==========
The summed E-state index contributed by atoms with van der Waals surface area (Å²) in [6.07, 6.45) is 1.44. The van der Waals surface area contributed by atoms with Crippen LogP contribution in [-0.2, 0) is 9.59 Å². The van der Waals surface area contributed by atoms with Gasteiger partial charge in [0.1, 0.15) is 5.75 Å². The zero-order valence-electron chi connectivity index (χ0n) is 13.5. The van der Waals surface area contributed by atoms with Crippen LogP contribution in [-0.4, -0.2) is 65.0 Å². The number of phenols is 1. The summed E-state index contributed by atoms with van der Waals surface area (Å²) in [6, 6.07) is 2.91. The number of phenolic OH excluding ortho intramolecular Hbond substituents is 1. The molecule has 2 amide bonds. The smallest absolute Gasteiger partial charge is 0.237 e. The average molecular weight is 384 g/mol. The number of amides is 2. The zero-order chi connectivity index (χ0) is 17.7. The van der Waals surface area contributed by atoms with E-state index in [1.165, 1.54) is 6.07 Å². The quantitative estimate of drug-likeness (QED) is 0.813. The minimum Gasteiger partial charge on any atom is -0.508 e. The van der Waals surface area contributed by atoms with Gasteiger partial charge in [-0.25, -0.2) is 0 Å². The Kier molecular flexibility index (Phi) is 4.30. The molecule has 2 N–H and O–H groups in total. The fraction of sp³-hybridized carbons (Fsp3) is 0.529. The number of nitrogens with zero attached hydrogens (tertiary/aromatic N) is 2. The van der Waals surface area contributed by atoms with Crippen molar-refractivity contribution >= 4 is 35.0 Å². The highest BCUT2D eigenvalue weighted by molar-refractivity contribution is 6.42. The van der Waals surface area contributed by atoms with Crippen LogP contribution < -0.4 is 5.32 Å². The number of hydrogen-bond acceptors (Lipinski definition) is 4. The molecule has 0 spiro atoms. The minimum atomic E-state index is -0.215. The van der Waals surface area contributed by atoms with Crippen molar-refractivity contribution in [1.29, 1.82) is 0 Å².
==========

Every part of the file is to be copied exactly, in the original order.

The summed E-state index contributed by atoms with van der Waals surface area (Å²) in [6.07, 6.45) is 1.44. The van der Waals surface area contributed by atoms with Crippen LogP contribution in [-0.2, 0) is 9.59 Å². The van der Waals surface area contributed by atoms with Gasteiger partial charge in [0.1, 0.15) is 5.75 Å². The zero-order valence-electron chi connectivity index (χ0n) is 13.5. The van der Waals surface area contributed by atoms with Crippen LogP contribution in [-0.4, -0.2) is 65.0 Å². The number of phenols is 1. The summed E-state index contributed by atoms with van der Waals surface area (Å²) in [6, 6.07) is 2.91. The number of phenolic OH excluding ortho intramolecular Hbond substituents is 1. The molecule has 2 amide bonds. The smallest absolute Gasteiger partial charge is 0.237 e. The average molecular weight is 384 g/mol. The number of amides is 2. The zero-order chi connectivity index (χ0) is 17.7. The van der Waals surface area contributed by atoms with E-state index in [1.165, 1.54) is 6.07 Å². The quantitative estimate of drug-likeness (QED) is 0.813. The minimum Gasteiger partial charge on any atom is -0.508 e. The van der Waals surface area contributed by atoms with Gasteiger partial charge in [-0.25, -0.2) is 0 Å². The Kier molecular flexibility index (Phi) is 4.30. The molecule has 2 N–H and O–H groups in total. The fraction of sp³-hybridized carbons (Fsp3) is 0.529. The number of nitrogens with zero attached hydrogens (tertiary/aromatic N) is 2. The van der Waals surface area contributed by atoms with Crippen molar-refractivity contribution >= 4 is 35.0 Å². The highest BCUT2D eigenvalue weighted by molar-refractivity contribution is 6.42. The van der Waals surface area contributed by atoms with Crippen LogP contribution < -0.4 is 5.32 Å². The number of hydrogen-bond acceptors (Lipinski definition) is 4. The molecule has 0 spiro atoms. The minimum atomic E-state index is -0.215. The van der Waals surface area contributed by atoms with Crippen molar-refractivity contribution in [1.29, 1.82) is 0 Å².